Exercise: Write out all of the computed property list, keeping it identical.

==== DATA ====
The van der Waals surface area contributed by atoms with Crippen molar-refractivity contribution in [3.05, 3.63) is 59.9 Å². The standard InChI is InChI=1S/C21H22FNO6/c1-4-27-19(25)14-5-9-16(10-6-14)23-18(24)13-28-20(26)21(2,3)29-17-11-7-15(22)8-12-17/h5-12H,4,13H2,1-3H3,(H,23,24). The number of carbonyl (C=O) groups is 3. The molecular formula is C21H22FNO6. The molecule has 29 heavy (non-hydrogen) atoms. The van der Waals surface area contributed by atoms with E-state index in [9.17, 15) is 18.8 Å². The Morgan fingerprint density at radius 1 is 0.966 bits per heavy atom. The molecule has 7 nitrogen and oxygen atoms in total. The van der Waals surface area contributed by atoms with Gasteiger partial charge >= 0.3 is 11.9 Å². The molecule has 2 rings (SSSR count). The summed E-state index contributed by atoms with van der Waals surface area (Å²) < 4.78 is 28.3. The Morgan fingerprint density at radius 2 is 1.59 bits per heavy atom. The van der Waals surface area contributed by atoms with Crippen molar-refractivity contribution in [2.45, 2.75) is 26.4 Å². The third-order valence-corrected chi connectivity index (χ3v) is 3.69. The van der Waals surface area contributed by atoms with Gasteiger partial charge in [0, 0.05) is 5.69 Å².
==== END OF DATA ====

The van der Waals surface area contributed by atoms with Crippen molar-refractivity contribution in [3.05, 3.63) is 59.9 Å². The standard InChI is InChI=1S/C21H22FNO6/c1-4-27-19(25)14-5-9-16(10-6-14)23-18(24)13-28-20(26)21(2,3)29-17-11-7-15(22)8-12-17/h5-12H,4,13H2,1-3H3,(H,23,24). The number of carbonyl (C=O) groups is 3. The molecular formula is C21H22FNO6. The molecule has 29 heavy (non-hydrogen) atoms. The van der Waals surface area contributed by atoms with E-state index in [9.17, 15) is 18.8 Å². The Morgan fingerprint density at radius 1 is 0.966 bits per heavy atom. The molecule has 7 nitrogen and oxygen atoms in total. The van der Waals surface area contributed by atoms with Gasteiger partial charge >= 0.3 is 11.9 Å². The molecule has 2 rings (SSSR count). The summed E-state index contributed by atoms with van der Waals surface area (Å²) < 4.78 is 28.3. The Morgan fingerprint density at radius 2 is 1.59 bits per heavy atom. The van der Waals surface area contributed by atoms with Crippen molar-refractivity contribution in [2.45, 2.75) is 26.4 Å². The third-order valence-corrected chi connectivity index (χ3v) is 3.69. The van der Waals surface area contributed by atoms with Gasteiger partial charge in [0, 0.05) is 5.69 Å².